Cucumbers’ antioxidants reduce irritation, and applying cold slices reduces puffiness. Place thick slices in a plastic bag and chill (or freeze if you’re in a hurry). Place over eyes for five to 10 minutes. Applying them to sunburned skin also reduces burning and itching.

Best filler bruise
prevention: Pineapple

The tropical fruit contains bromelain, which helps decrease bruising and swelling both by eating it and applying it to affected skin. You can use pineapple that’s sold in slices, but it must be fresh, not frozen or canned. Eat half the pineapple before your treatment, the other half after. “Ingesting pineapple is part of the protocol when we’re doing cosmetic surgery,” says Beverly Hills plastic surgeon Robert Kotler, who does not also apply the fruit topically. You can buy bromelain in pill form, but fresh pineapple is more effective, beauty experts say.

Best blemish-battling mask: Yogurt

The zinc in yogurt diminishes skin redness and inflammation while reducing the amount of sebum (oil produced by the sebaceous glands). Keep pores clear by using yogurt made from skim organic milk — the lactic acid in yogurt gently exfoliates skin yet soothes for noticeable results. Apply to damp face for 10 to 15 minutes, then remove with warm water.

Best for fighting skin dullness: Sugar

It’s actually one of the best exfoliants for sensitive skin. A sugar-based scrub will dissolve as it exfoliates, so it’s impossible to overdo it. Use weekly to gently slough off dead skin cells that can rob you of your glow.

Best for busy mornings: Apricot kernel oil

Apricot kernel oil is super-light and absorbs quickly, making it a great moisturizer for busy days. It’s also full of vitamins A, C and E — antioxidants that protect the skin from signs of aging and sun damage.

Best for shiny hair and a quick facial: Egg whites

Boost your hair’s shine by adding a beaten egg white when washing with your regular shampoo. For a fast facial, beat the whites until stiff and apply to face and neck until it dries, then rinse.

Best for keeping hands smooth and clear: Milk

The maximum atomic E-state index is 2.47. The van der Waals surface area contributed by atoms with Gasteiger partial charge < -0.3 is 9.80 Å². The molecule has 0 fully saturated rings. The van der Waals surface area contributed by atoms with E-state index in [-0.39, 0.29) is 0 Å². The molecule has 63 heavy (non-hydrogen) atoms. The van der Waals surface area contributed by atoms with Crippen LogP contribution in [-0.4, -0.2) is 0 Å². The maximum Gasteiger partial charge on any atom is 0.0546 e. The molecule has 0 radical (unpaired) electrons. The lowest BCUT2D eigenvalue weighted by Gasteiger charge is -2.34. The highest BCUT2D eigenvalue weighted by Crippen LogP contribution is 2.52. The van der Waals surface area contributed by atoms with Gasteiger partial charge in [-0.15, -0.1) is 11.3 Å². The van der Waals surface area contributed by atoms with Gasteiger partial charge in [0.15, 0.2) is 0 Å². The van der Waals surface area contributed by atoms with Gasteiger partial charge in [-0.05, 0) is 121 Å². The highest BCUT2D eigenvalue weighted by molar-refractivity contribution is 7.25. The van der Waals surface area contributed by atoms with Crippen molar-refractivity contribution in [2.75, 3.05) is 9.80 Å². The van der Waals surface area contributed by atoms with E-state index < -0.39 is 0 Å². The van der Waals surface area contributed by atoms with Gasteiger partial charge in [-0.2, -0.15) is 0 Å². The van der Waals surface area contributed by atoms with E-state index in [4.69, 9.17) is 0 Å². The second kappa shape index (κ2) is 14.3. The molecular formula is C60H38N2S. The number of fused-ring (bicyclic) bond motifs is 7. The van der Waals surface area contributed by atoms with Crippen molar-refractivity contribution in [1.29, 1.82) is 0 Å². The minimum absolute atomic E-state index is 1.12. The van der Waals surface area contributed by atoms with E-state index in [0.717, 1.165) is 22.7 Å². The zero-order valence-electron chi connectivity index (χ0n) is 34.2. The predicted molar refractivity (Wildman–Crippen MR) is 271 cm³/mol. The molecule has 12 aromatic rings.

For reddened hands, wash them in warm milk each night — the lactic acid helps lighten skin. Here’s another good skin bleach: one ounce each of lemon juice, honey and perfume, combined. Finally, keep elbows smooth by rubbing them with lemon rind.

A final plus to using healthy cooking ingredients on your skin: If you don’t like the way one feels, you can still use it in cooking — money doesn’t goes to waste, and bathroom cabinets don’t get cluttered with half-empty bottles. Keep the oils in a cool, dry, dark place. When applying any of them, aesthetician Pingatore notes, less can be more. “If it hasn’t absorbed within a couple of minutes,” she says, “you’re using too much.”


Yummy-smelling essential oils, such as lavender, citrus, jasmine, rose, tea tree oil, frankincense and evening primrose, come from specialized cells within the plant. Readily available in health food stores, they are marvelous for targeting particular skin issues but are too potent to apply directly to one’s skin. The basic formula is add one drop of essential oil to three drops of a carrier oil (e.g. coconut, olive, sunflower or jojoba).

And then there’s that stress-relieving, muscle-relaxing, mind-relieving tub soak we all crave. Most of us run a bath, add a few drops of essential oils, then step right in. “Wrong,” says Suzanne Teachey, herbalist and owner of Nectar Apothecary in Prescott, Arizona. She offers a few tips to enhance the experience: “When it comes to putting essential oils in the bath, remember — essential oils are not water-soluble.” Combining essential oils with a carrier oil prevents the essentials from just sitting on top of the water. To get the most from a single bath, she recommends adding three to 12 drops of essential oil to one tablespoon of carrier oil.